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U.S. Dept Commerce/NOAA/NMFS/NWFSC/Tech Memos

NOAA Technical Memorandum NMFS-NWFSC-29

Estuarine and Ocean Survival
of Northeastern Pacific Salmon

Proceedings of the Workshop
March 20-22, 1996
Newport, Oregon

Edited by
Robert L. Emmett and Michael H. Schiewe

National Marine Fisheries Service
Northwest Fisheries Science Center
Coastal Zone and Estuarine Studies Division
2725 Montlake Blvd. E.
Seattle WA 98112-2097
(206) 860-3270

April 1997

William Daley, Secretary

National Oceanic and Atmospheric Administration
D. James Baker, Administrator

National Marine Fisheries Service
Rolland A. Schmitten, Assistant Administrator for Fisheries

NOAA-NWFSC Tech Memo-29: Estuarine and Ocean Survival of Northeastern Pacific Salmon

NOAA Technical Memorandum NMFS Series

The Northwest Fisheries Science Center of the National Marine Fisheries Service, NOAA, uses the NOAA Technical Memorandum NMFS series to issue informal scientific and technical publications when complete formal review and editorial processing are not appropriate or feasible due to time constraints. Documents published in this series may be referenced in the scientific and technical literature.

The NMFS-NWFSC Technical Memorandum series of the Northwest Fisheries Science Center continues the NMFS-F/NWC series established in 1970 by the Northwest & Alaska Fisheries Science Center, which has since been split into the Northwest Fisheries Science Center and the Alaska Fisheries Science Center. The NMFS-AFSC Technical Memorandum series is now being used by the Alaska Fisheries Science Center.

Reference throughout this document to trade names does not imply endorsement by the National Marine Fisheries Service, NOAA.

This document should be cited as follows:

Emmett, R.L., and M.H. Schiewe (editors). 1997. Estuarine and ocean survival of Northeastern Pacific salmon: Proceedings of the workshop. U.S. Dep. Commer., NOAA Tech. Memo. NMFS-NWFSC-29, 313 p.

This document is available to the public through:

National Technical Information Service
U.S. Department of Commerce
5285 Port Royal Road
Springfield, VA 22161

Table of Contents

Preface. R.L. Emmett and M.H. Schiewe

Welcome. U. Varanasi

Keynote Address: Salmon Oceanography? W.S. Wooster

Special Topics in Salmonid Life Histories

Changes in Ocean Survival of Coho and Chinook Salmon in the Pacific Northwest. R. Hilborn and C. Coronado Partitioning Mortality in Pacific Salmon. M.J. Bradford Geographical Variation in Life Histories of Salmonids. L. Weitkamp, P. Busby, and K. Neely Factors Influencing Freshwater and Marine Survival of Oregon's Coastal Coho Salmon—What We Know and What We Don't. S. Johnson Decadal Scale Climate Pattern and Salmon Survival: Indicators, Interactions, and Implications. J.J. Anderson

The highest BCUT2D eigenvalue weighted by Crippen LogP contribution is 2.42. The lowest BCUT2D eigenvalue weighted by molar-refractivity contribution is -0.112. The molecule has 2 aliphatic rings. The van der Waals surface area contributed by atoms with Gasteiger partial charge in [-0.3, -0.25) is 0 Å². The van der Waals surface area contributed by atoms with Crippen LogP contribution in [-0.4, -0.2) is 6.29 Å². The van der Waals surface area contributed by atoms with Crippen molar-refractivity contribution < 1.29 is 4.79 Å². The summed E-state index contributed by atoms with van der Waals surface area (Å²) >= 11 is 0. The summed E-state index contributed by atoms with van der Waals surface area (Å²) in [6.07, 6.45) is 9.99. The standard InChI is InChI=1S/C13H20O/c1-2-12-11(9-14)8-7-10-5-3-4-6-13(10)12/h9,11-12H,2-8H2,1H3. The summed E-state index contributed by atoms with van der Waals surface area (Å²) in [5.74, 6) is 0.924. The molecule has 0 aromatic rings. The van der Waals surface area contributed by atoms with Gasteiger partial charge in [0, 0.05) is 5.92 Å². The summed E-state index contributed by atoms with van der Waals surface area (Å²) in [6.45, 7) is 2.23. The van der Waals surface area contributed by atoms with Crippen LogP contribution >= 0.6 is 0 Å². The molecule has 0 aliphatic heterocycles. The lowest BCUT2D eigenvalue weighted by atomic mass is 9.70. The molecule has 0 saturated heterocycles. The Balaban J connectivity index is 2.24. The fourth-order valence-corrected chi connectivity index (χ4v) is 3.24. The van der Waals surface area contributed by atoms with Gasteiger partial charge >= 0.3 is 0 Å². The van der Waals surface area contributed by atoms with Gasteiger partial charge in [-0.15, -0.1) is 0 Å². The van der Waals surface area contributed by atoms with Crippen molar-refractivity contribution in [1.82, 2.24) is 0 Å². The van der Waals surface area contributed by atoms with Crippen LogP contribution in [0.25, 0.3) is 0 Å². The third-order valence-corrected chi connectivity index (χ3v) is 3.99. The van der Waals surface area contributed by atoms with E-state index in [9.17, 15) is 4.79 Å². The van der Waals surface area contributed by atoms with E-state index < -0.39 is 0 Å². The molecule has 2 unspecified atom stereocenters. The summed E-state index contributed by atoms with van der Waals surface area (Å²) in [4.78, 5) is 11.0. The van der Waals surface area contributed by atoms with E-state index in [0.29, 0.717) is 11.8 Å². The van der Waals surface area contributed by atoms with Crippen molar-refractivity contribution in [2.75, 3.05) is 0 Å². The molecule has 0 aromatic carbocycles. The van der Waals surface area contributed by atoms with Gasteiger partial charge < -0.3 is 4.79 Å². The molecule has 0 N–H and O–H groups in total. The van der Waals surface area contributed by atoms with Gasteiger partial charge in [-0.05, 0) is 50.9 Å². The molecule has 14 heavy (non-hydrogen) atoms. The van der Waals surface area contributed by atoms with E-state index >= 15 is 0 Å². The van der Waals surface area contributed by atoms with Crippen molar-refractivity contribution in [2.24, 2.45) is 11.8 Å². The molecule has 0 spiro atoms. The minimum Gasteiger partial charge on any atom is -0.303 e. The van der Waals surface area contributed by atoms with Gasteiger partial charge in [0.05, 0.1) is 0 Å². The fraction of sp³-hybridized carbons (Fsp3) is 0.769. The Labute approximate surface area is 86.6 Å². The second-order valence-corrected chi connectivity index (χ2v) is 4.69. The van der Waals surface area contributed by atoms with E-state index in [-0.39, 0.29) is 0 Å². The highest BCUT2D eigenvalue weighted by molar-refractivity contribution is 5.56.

Interannual Variations in Northeast Pacific Marine Habitats and the Effects on Marine Survival of Salmonids

Coastal Ocean Circulation Off Oregon: Recent Observations of Spatial and Temporal Variability. J.A. Barth and R.L. Smith The Food Environment of Juvenile Salmonids: Year-to-Year Variations in Zooplankton Abundance Over the Inner-middle Shelf Off Central Oregon—1969-78. W.T. Peterson Interannual Variability in Growth and Survival of Chinook and Coho Salmon. P.W. Lawson

Decadal Variations in Northeast Pacific Marine Habitats and the Effects on Marine Survival of Salmonids

Regime-scale Fluctuations in the Circulation of the North Pacific. R.H. Parrish Decadal-scale Environmental Variability in the Coastal Northeastern Pacific. F.B. Schwing, R. Parrish, and R. Mendelssohn Regime Scale Climate Forcing of Salmon Populations in the Northeast Pacific—Some New Thoughts and Findings. R.C. Francis and S.R. Hare

Process and Mechanisms—Estuarine

The Relationship of Estuarine Primary and Secondary Productivity to Salmonid Production: Bottleneck or Window of Opportunity? C.A. Simenstad Estuarine Survival of Salmonids: the Importance of Interspecific and Intraspecific Predations and Competition. R.L. Emmett Criteria for Evaluating the Survival Value of Estuaries for Salmonids. C.D. Levings and D. Bouillon Estuarine Pollution and Juvenile Salmon Health: Potential Impact on Survival. E. Casillas, B.B. McCain, M. Arkoosh, and J.E. Stein

Process and Mechanisms—Nearshore Coastal

Factors Influencing the Marine Survival of Pink Salmon in Prince William Sound, Alaska. R.T. Cooney and T.M. Willette The Importance of Various Spatial and Temporal Scales in the Interaction of Juvenile Salmon and the Marine Environment. R.D. Brodeur Climate-Ocean Changes and the Impacts on Young Salmon in the Strait of Georgia. R.J. Beamish and C. Neville Early Ocean Survival of Salmon Off British Columbia and Impacts of the 1983 and 1991-95 El Niño Events. B.N. Hargreaves

Process and Mechanisms—Offshore Marine